A city commission in Greenwood, Indiana (map), is turning away a proposed U.S. Bicycle Route that would take traveling bicyclists through the middle of its historic downtown.
Members of the Greenwood Board of Public Works and Safety rejected the bike route because of concerns about safety and potentially getting sued if someone gets injured, reports a story in the Indianapolis Business Journal.
It seemed surprising to me that a town would turn away tourism dollars, especially from those with such a low impact as touring bicyclists on the U.S. Bicycle Route System, a proposed 50,000-mile network of bicycle byways that will span the nation.
I asked Ginny Sullivan, the Adventure Cycling Association’s coordinator for the bike route network, whether this is common.
“Yes, it happens occasionally. … However, it tends to be the exception. Most rural communities see bike tourism as an economic opportunity.”
The U.S. Bicycle Route System is “owned” by the American Association of State Highway and Transportation Officials, which designates the individual route numbers after they’re requested by the individual states.
The first two USBRS routes were USBRS 1 in Virginia and North Carolina and USBRS 76 through Virginia and Kentucky and into Illinois. Later, in May 2011, USBRS 1 was designated in Maine and New Hampshire and USBRS 20 was approved across Michigan. Most paved roads in Alaska also are USBRS routes.
In Indiana, volunteers with Hoosiers Rails to Trails Council have been going to communities to get approvals for the proposed USBRS 35, which would run from Michigan’s border with Canada in the north to the Gulf Coast in the south. About two dozen communities have supported the route.
The Greenwood Board of Public Works and Safety, however, found a problem with having cyclists ride into town on Madison Avenue, which passes through Old Town Greenwood. They suggested removing the bike route onto roads not under the town’s jurisdiction.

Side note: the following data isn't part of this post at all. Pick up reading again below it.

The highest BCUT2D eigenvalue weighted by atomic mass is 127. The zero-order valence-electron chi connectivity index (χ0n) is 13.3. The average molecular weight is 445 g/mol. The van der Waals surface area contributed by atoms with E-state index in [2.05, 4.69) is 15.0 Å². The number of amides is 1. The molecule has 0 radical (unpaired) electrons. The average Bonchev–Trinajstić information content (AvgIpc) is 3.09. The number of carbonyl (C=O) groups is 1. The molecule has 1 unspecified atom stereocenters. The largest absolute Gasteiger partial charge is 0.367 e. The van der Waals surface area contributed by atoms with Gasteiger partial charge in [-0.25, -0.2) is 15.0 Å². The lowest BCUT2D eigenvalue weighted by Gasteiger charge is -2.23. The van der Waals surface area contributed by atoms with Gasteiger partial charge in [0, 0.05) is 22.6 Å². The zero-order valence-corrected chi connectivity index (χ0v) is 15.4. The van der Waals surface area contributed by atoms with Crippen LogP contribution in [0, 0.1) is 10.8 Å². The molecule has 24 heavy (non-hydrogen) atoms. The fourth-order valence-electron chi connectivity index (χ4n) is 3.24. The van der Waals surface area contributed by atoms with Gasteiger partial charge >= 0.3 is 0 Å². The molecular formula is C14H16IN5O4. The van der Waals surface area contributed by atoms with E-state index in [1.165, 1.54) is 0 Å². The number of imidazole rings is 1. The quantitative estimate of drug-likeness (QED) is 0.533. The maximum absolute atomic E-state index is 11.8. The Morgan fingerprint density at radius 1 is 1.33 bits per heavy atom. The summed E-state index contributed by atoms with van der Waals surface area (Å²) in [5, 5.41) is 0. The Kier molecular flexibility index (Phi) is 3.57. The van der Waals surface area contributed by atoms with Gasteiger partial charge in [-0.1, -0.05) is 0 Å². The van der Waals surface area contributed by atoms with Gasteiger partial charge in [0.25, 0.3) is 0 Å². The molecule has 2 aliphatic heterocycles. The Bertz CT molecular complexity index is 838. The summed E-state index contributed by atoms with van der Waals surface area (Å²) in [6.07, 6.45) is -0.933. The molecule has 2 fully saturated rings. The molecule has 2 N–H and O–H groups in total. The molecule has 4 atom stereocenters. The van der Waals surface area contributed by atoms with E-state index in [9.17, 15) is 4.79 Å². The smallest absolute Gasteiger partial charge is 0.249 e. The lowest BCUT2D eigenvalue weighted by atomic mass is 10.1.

Sullivan told me that they’ve been able to resolve some towns’ rejections of a US Bicycle Route by rerouting onto state routes.
“I think over time, we’ll be able to show communities that they really don’t have anything to fear. Again, most communities see the designation as a good thing for their community,” she said.
The newspaper story quotes city officials saying that while bicyclists currently can ride through town on Madison Avenue, there are plans for bicycle paths along the street but they don’t exist yet.
“The city is concerned about accidents, but not that bicyclists could hold up traffic on Madison Avenue.”
Adventure Cycling has an online collection of studies about the liability of towns regarding bicyclists. Essentially, lawsuits against cities or road agencies usually arise when they’ve been notified of a hazardous condition but fail to either correct it or provide a warning.
It seems if a town is prudent about keeping its streets in safe condition, then the liability would be more than offset by the positive economic and community benefits of bicycle travel.
Let’s hope this liability concern doesn’t become an overriding issue.
Thanks to Adventure Cycling volunteer Kerry Irons of Michigan for correcting some facts about the USBRS.